The Fox and the Hound
I finally moved up to assistant animator, but at the same time I took stock of where I was going. I realized I enjoyed creating characters or deciding what they were doing more than making them do it. I was telling someone this morning that one of the most magical parts of animation that I love is rolling the drawings on an animation desk to see actually see your drawings coming to life five pages at a time. Ive never lost that I have the fun of a playing with a flipbook like a little kid. However, as much as I love that, when it came down to doing a test it wasnt as much fun. I think thats the definition of a story guy, so I was able to move into story on The Fox and the Hound, although I didnt get credited which is a sore point because they credited the worm as Himself, but -
JS: The worm?
TS: There is a worm in that movie, and he actually gets a credit, I forget his name, something like Wiggles. Someones trying to eat him, its a running gag and I didnt get a credit after doing the story on it. While they were determining credits the directors had changed on the movie, I did all my work for Woolie Reitherman, the new directors came in and, meanwhile, I had moved onto Imagineering.
Anyway, I moved into story on The Fox and the Hound. I worked closely with Mel Shaw and all the story guys. I took some sequences that were already done, tried to save the animation as we steered the sequences in a whole new direction. There was some great animation by Frank Thomas, but the story had been changed. They had this great animation and they said, If we took the story this way we could save some of that animation.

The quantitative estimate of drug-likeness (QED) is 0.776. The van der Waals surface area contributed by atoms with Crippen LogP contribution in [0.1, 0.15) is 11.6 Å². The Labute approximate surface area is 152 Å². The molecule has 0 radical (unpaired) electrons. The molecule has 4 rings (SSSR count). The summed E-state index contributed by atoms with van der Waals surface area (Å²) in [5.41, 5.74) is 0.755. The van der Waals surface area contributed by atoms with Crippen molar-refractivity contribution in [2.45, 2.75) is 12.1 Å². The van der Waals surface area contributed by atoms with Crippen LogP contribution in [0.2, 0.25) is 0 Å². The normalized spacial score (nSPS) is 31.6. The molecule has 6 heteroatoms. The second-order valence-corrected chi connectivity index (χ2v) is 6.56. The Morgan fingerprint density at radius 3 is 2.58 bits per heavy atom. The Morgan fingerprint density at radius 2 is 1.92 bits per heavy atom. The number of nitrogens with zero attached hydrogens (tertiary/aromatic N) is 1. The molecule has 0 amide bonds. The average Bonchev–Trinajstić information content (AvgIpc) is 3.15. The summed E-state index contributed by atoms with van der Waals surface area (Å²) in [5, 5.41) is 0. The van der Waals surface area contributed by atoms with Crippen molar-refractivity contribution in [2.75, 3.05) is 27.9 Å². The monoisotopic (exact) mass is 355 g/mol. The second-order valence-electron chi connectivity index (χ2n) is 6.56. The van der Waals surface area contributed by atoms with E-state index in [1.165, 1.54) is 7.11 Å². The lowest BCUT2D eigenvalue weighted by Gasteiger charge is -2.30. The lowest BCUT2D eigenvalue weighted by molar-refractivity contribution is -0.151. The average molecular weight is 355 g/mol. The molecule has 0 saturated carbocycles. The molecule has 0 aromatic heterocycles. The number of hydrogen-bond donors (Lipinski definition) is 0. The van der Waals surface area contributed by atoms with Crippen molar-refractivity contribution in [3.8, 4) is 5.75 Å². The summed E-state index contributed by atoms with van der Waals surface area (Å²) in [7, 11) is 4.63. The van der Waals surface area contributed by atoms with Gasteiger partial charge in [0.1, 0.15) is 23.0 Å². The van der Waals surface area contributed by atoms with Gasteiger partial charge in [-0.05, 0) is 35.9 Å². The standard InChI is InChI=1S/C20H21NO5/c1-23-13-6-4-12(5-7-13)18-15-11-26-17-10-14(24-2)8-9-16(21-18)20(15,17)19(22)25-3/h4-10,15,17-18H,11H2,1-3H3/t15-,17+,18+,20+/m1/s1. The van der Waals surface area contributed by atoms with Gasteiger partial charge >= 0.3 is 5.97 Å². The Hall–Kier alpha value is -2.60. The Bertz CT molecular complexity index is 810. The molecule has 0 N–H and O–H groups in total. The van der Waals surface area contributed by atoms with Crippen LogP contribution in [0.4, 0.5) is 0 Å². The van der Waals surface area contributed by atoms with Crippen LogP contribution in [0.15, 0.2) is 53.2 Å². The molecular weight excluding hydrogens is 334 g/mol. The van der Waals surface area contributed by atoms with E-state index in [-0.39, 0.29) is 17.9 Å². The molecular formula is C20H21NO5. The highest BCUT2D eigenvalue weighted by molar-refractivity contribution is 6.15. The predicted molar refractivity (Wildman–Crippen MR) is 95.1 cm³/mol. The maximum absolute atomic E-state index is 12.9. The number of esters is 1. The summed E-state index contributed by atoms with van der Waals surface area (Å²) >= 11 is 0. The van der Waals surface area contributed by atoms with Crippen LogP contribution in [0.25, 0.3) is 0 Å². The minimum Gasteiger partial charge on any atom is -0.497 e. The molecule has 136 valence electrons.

I remember it being between Copper and Chief after Chiefs accident. The older dog was trying to use the accident as a way to turn Copper against his friend. I forget whether that was before or after the decision had been made to have Chief live; for a while they were going to kill him.
JS: A major subplot of that film is the old dog resenting being replaced by the young one. I wonder if that reflected something going on at the studio about the younger generation of animators coming in around that time?
TS: Its interesting that at a certain point Chief teaches the younger dog to do things his way: Youre not friends with this fox, you carry on a vendetta. This is second- or third-hand, but I was told that in the days the Nine Old Men were the kings of the studio. It didnt matter how talented you were, there were only a certain number of key spots you were going to get up to; you got to a certain level and that was it. There were a number of people who were held at that second level and that was it. Not because they were held down, but because thats as good as they were.
By the time the new training program was started in the 70s, the guys were looking toward their retirement years and suddenly they were everybodys uncle, everybodys grandfather. I look back on that and Im sorry I didnt take more advantage of their knowledge. I always felt like Im bothering you if I knock on your door and chat. I shouldve they wouldve been happy to do that.
I never got anything signed by the guys because I felt like I was working with these people; I shouldnt be bothering them for autographs. But at the end of the day, my Art of Disney book is not signed and all my friends have theirs signed.
JS: You mention Woolie Reitherman was the original director on Fox and the Hound, but Ted Berman and Richard Rich are credited as the films directors.
TS: And Art Stevens.
JS: Was there a creative decision when Woolie left, or was it when he died in a car crash?